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Allomothering, or non-maternal infant care, can be performed by males such as a child’s father, non-reproductive males in polyandrous systems, or older siblings interested in abetting their own genetic material via their siblings (Theory of Inclusive Fitness).
Vervets, cebus monkeys, squirrel monkeys, and macaques are all known for allomothering performed by females not closely related to the pair. These alloparents help by carrying the infant, providing food, and guarding the infant from predators. Cebus monkey females have even been known to nurse infants not their own when looking after them.
Jane Lancaster noted the reproductive benefits for primates as k-strategists in learning to be better moms. Her learning-to-mother hypothesis postulates that primate females with no children of their own participate in allomothering, and evidence from studies by Sarah Hrdy and Lynn Fairbanks shows that females without offspring "tried to allomother more frequently than what you'd expected based on their proportion of the group's population, while parous females tried it much less than expected from their population in the group."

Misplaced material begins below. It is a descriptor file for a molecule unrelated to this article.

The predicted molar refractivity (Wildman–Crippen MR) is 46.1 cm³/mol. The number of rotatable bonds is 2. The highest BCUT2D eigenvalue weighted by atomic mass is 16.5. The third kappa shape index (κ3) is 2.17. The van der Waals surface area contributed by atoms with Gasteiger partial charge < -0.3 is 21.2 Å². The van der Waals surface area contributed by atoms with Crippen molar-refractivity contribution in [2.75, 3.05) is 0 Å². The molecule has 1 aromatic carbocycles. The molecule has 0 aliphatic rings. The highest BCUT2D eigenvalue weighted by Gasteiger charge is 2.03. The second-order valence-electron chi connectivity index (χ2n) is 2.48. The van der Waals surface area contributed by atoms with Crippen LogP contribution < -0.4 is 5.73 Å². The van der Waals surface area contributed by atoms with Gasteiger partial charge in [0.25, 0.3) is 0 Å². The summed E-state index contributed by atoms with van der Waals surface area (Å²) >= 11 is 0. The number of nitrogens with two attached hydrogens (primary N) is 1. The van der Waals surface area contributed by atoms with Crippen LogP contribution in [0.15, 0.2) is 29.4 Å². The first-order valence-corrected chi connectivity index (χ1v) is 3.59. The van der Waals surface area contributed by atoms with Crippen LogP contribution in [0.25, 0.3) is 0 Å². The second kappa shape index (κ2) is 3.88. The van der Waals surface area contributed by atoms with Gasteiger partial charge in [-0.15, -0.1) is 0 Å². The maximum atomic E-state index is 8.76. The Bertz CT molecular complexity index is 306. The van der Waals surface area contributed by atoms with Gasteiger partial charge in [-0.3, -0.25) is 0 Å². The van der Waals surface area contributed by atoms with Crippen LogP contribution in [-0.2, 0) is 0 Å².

The theory is supported by evidence of the success of allomothering as a learning technique. "Lynn Fairbanks studied vervets and found that first-time mothers with high alloparenting experience raised 100% of their first offspring to maturity, but mothers with low experience had less than a 50% survival rate of their first infant."
An infant's birthmother, in a climate of allomothering, gains time relieved from parental duties, allowing her to forage more and reproduce more quickly. It also improves the chances for her infant to be adopted should she die.
Allomothering can also be performed by non-reproductive helpers like in the callitrichids (marmosets and tamarins).